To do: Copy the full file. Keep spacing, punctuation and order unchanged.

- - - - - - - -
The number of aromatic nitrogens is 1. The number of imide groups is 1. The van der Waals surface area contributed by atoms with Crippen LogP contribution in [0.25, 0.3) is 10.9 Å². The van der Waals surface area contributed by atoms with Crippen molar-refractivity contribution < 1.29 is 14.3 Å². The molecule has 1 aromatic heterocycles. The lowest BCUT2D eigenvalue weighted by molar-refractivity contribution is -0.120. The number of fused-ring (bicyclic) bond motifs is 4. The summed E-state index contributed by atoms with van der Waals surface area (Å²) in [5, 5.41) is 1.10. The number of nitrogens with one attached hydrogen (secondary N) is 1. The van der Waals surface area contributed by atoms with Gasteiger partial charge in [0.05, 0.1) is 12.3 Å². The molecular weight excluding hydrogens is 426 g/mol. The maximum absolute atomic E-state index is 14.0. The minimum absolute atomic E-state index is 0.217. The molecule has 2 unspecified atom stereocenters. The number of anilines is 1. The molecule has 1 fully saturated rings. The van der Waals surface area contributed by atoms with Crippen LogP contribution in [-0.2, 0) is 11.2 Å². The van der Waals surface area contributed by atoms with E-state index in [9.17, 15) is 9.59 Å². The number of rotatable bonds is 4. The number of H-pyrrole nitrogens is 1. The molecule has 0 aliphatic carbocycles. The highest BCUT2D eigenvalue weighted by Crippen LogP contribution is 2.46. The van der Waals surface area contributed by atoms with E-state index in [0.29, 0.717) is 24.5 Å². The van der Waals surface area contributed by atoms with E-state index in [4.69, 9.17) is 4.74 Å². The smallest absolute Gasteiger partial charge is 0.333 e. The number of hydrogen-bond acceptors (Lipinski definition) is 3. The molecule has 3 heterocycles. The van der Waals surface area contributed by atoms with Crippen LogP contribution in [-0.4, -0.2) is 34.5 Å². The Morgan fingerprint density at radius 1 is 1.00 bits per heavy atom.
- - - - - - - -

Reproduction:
The number of aromatic nitrogens is 1. The number of imide groups is 1. The van der Waals surface area contributed by atoms with Crippen LogP contribution in [0.25, 0.3) is 10.9 Å². The van der Waals surface area contributed by atoms with Crippen molar-refractivity contribution < 1.29 is 14.3 Å². The molecule has 1 aromatic heterocycles. The lowest BCUT2D eigenvalue weighted by molar-refractivity contribution is -0.120. The number of fused-ring (bicyclic) bond motifs is 4. The summed E-state index contributed by atoms with van der Waals surface area (Å²) in [5, 5.41) is 1.10. The number of nitrogens with one attached hydrogen (secondary N) is 1. The van der Waals surface area contributed by atoms with Gasteiger partial charge in [0.05, 0.1) is 12.3 Å². The molecular weight excluding hydrogens is 426 g/mol. The maximum absolute atomic E-state index is 14.0. The minimum absolute atomic E-state index is 0.217. The molecule has 2 unspecified atom stereocenters. The number of anilines is 1. The molecule has 1 fully saturated rings. The van der Waals surface area contributed by atoms with Crippen LogP contribution in [-0.2, 0) is 11.2 Å². The van der Waals surface area contributed by atoms with E-state index in [9.17, 15) is 9.59 Å². The number of rotatable bonds is 4. The number of H-pyrrole nitrogens is 1. The molecule has 0 aliphatic carbocycles. The highest BCUT2D eigenvalue weighted by Crippen LogP contribution is 2.46. The van der Waals surface area contributed by atoms with E-state index in [0.29, 0.717) is 24.5 Å². The van der Waals surface area contributed by atoms with E-state index in [4.69, 9.17) is 4.74 Å². The smallest absolute Gasteiger partial charge is 0.333 e. The number of hydrogen-bond acceptors (Lipinski definition) is 3. The molecule has 3 heterocycles. The van der Waals surface area contributed by atoms with Crippen LogP contribution in [-0.4, -0.2) is 34.5 Å². The Morgan fingerprint density at radius 1 is 1.00 bits per heavy atom.